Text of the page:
We're trying to build some reflective writing practices on our campus. One way we're doing it is by using the language of writing with our kids. We can help them grow in their sophistication by growing their thinking about the choices they make in their writing. Because writing is nothing if not a series of deliberate choices to make an impact on the reader.
Here's a little anchor chart I put together to encourage kids' using more sophisticated language to talk about their writing choices. I used the released questions from the Texas STAAR Writing Fourth Grade Test and other sources as well. Then I organized the stems into the three categories on the writing rubric, to help students think about the purpose of their conversations.
You can also grab this freebie to use these tools in your classroom! Included in this pack: teacher reference sheets (color and black and white) and response cards to use in writing response/revising groups or for students to use independently to revise their own writing. Grab it free at TPT!
So my hunny and I have recently taken to inhabiting the same domicile. That is, he moved in. And we're very very happy.
One of the reasons we're very very happy is cleaning. For me, cleaning = something I do when I have nothing else to do or something I do when it's absolutely necessary = rarely.
For him, cleaning = something to do when it needs to be done = frequently.
So I'm cleaner now.
Laundry is another bonus. (Except for the socks I keep finding on the den floor.) And his technology skills are handy to have around.
Oh, yeah. And since I love him, I do like to be with him a lot.
Those are the things we're happy about. There are other things, though. Things we're 'happy' about.
*We're 'happy'that we rearranged my furniture and found places for his stuff.
*We're 'happy' that now, instead of my pretty cream comforter with off-white pinstripes, we have a poop-brown comforter on my bed. (For the cat, hunny, he said. To make her comfortable.)
*We're 'happy'that he spent the afternoon stapling cables up around my our den ceiling so we can have surround sound which I don't care about. Which means we're also 'happy'that he put up five speakers in a small room to explode my brain.
We're incredibly 'happy'about all of those things.
I know that sounds like I'm not really happy, but we are actually very happy. And those things that aren't my favorite, but are his favorite, are just part of the territory of loving someone who isn't your clone.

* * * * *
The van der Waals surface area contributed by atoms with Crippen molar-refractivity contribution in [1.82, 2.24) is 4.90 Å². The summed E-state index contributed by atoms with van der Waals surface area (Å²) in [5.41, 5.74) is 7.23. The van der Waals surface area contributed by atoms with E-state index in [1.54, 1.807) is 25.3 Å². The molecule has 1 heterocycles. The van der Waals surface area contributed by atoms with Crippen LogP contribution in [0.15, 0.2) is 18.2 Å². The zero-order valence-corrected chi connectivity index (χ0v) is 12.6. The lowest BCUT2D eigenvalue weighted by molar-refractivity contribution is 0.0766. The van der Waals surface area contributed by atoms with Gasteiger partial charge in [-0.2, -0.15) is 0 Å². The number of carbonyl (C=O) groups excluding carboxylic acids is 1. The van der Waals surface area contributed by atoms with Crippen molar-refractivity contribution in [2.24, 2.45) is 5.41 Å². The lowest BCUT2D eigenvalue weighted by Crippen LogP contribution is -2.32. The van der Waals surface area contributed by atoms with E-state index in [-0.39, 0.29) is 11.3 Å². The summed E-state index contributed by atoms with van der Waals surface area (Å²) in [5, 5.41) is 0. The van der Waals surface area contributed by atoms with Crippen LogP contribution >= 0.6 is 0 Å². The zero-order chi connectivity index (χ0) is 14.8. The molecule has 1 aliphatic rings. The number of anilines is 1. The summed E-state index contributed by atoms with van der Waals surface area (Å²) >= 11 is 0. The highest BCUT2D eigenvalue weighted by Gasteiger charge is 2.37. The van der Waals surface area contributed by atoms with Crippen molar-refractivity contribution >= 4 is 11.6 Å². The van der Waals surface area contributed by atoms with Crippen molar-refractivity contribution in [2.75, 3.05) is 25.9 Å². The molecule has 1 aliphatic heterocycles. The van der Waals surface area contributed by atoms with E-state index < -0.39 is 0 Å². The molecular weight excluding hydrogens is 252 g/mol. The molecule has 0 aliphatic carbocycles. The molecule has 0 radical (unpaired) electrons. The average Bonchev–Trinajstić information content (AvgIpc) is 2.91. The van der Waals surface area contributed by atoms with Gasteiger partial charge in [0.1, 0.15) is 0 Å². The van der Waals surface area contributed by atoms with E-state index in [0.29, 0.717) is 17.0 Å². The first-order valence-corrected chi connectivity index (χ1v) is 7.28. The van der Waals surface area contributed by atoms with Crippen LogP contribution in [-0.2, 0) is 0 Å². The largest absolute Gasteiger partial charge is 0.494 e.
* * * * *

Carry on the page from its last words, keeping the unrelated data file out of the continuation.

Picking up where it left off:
Having a non-clone hunny requires you to be an adult instead of a child. Specifically, it requires you to C.O.M.P.R.O.M.I.S.E.
Yes, compromise. Such as you give a little and I give a little, and before we know it, we've reached a beautiful compromise that we both hate equally. This is happening right now with our own personal Indecision 2012: The Great Sofa Search.
My hunny is a picky pants. By this, I mean he has a perfectly good sofa and loveseat, which my bottom enjoy very much. However, he doesn't enjoy them for the following reason: "I don't fit."
"What do you mean, you don't fit? I can see you fitting right now."
"Yes, but I don't fit right. Cause the armrests aren't smushy enough so I have to use a pillow and now I don't fit anymore."
I looked at him on the couch. He fit. He was using up the space between the armrests and didn't seem to require additional space. To me, that means he fit. That's what fit means. Look it up.
"You fit. You're fitting. You've fitted."
"No. I don't fit. Can we get new couches?"
Oh Lord. Decision time. Now we have to compromise.
I prayed we'd get lucky. I prayed we'd magically happen on a perfect couch that would match beautifully with the style of the house and provide the 'fit' he was looking for. We set off to our first furniture store optimistically, expecting to be pleasantly surprised.
We have since visited five different stores. We walked through New Deal, Furniture Row, Ashley, National Furniture Liquidators, and another store that neither of us can remember. (We must've blocked it out.) I can summarize this lame adventure with a few phrases.
- Nope. Poop brown.
- Nope. Arm rests aren't squishy.
- Nope. Looks like the eighties.
- Nope. Too narrow.
- Nope. Sticky fabric.
- Nope. Hate it.
My hunny's problems are due to comfort. For him, it's Comfort, with a capital C. He doesn't look at a sofa; he feels it. He pokes all the armrests before he sits down to make sure that they will be squishy enough for his dainty head. He smooshes down into the cushion to tell if frame is going to be hard. He lays down in the store to make sure he 'fits'.
My problems are far more logical, I'm sure you'll agree.
I like pretty things.
I don't like ugly things.
Most comfy sofas are ugly. Poop brown, eighties style, and another indescribable quality I refer to as "Ew."
So we're at a bit of an impasse. I'm not really sure what should happen here. I think I should win. But I'm an adult now, so.... I may have to let him think he won before I actually win. You know, compromise.